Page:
Indian Journal of Sexually Transmitted Diseases and AIDS
: 2014  |  Volume : 35  |  Issue : 2  |  Page : 155--157

Approach to balanitis/balanoposthitis: Current guidelines

Ipsa Pandya, Maulik Shinojia, Dipali Vadukul, YS Marfatia 
 Department of Skin and VD, Baroda Medical College, Vadodara, Gujarat, India

Correspondence Address:
Ipsa Pandya
Department of Skin and VD, Baroda Medical College, Vadodara, Gujarat

How to cite this article:
Pandya I, Shinojia M, Vadukul D, Marfatia Y S. Approach to balanitis/balanoposthitis: Current guidelines.Indian J Sex Transm Dis 2014;35:155-157

How to cite this URL:
Pandya I, Shinojia M, Vadukul D, Marfatia Y S. Approach to balanitis/balanoposthitis: Current guidelines. Indian J Sex Transm Dis [serial online] 2014 [cited 2020 Aug 15 ];35:155-157
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Full Text


Balanitis describes inflammation of the glans penis and posthitis means inflammation of the prepuce. In practice, both areas are often affected together, and the term balanoposthitis then used. It is a collection of disparate conditions with similar clinical presentation and varying etiologies affecting a particular anatomical site [Table 1]. Balanitis is common in uncircumcised men as a result of poorer hygiene and aeration or because of irritation by smegma and in many cases preputial dysfunction is a causal or contributing factor. Balanitis may be more severe in the presence of some underlying medical conditions. It has been reported as a source of fever and bacteremia in neutropenic men and candidal balanitis may be especially severe in patients with diabetes mellitus. [1] {Table 1}


Symptoms and signs vary according to etiology. Descriptions of the typical appearances of infective balanitides are discussed in detail [Table 2].{Table 2}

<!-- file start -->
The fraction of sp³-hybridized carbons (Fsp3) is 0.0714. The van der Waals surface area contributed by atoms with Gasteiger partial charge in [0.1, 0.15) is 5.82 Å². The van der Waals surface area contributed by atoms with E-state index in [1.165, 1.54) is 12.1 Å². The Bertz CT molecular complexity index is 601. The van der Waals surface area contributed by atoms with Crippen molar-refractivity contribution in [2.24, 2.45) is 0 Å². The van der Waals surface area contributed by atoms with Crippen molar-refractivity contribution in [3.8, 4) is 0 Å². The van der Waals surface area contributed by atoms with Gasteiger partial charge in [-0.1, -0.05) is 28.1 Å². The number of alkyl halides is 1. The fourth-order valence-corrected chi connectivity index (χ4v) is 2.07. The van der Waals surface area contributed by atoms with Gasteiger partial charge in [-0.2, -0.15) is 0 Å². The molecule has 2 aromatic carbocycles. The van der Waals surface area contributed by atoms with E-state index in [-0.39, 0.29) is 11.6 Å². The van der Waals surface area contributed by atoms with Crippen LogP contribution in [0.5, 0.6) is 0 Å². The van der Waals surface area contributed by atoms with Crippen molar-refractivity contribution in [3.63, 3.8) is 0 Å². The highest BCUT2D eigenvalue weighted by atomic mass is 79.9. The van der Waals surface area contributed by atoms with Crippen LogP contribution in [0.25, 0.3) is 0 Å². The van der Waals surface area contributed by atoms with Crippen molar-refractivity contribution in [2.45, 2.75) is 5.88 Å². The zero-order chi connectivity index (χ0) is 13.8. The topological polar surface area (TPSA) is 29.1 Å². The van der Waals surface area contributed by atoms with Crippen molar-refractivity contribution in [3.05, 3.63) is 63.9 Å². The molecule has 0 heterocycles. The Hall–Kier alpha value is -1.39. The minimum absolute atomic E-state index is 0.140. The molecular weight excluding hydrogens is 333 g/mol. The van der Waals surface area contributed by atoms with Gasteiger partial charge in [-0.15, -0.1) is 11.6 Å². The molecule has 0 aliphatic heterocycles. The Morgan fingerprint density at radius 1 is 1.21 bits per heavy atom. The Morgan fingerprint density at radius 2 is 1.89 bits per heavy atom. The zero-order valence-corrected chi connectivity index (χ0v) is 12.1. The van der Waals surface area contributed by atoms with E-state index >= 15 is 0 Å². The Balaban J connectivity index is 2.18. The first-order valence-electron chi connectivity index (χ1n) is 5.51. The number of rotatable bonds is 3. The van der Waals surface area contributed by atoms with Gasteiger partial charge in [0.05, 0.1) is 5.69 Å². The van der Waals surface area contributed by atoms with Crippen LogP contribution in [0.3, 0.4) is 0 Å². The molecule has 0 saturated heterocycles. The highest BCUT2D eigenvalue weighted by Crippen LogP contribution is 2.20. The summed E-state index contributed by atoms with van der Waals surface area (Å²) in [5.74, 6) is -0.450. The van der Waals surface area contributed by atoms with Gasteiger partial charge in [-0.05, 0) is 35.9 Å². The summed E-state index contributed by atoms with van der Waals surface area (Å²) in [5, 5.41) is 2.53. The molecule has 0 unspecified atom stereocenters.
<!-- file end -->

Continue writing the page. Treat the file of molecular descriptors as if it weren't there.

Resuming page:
Diagnosis [Table 2]

Balanitis is a descriptive term covering a variety of unrelated conditions, the appearances of which maybe suggestive, but should never be thought to be pathognomonic, and biopsy is sometimes needed to exclude premalignant disease.

Management [Table 2]

The objectives of management are:

To minimize sexual dysfunctionTo minimize urinary dysfunctionTo exclude penile cancerTo treat premalignant diseaseTo diagnose and treat sexually transmitted disease.

*All persistent/undiagnosed genital lesions regardless of appearance must be evaluated for herpes[Figure 1]{Figure 1}

Take home message:

Predisposing factors include poor hygiene and over washing, over-the-counter (OTC) medications, as well as nonretraction of the foreskinMany cases of balanitis seen in practice are a simple intertrigo; that is, inflammation between two layers of skin with bacterial or fungal overgrowthRapid resolution can be achieved most frequently in practice by advising the patient to keep his foreskin retracted if possible, having advised him of the risk of paraphimosisSaline baths are also useful and medicated OTC talcum powders are helpful in drying the area. This advice is simple, but compliance may be challengingMany patients will present having tried antifungal creams, often obtained OTC. Such cases usually come with relapse. The simple measures have a more durable effectHIV should be ruled out in every case not responding to therapy/having atypical presentation.[3]


1Edwards S. Balanitis and balanoposthitis: A review. Genitourin Med 1996;72:155-9.
2Edwards S, Bunker C, Ziller F, van der Meijden WI. 2013 European guideline for the management of balanoposthitis. Int J STD AIDS 2014;25:615-26.
3Yanofsky VR, Linkner RV, Pompei D, Goldenberg G. Current update on the treatment of genital warts. Expert Rev Dermatol 2013;8:321-32.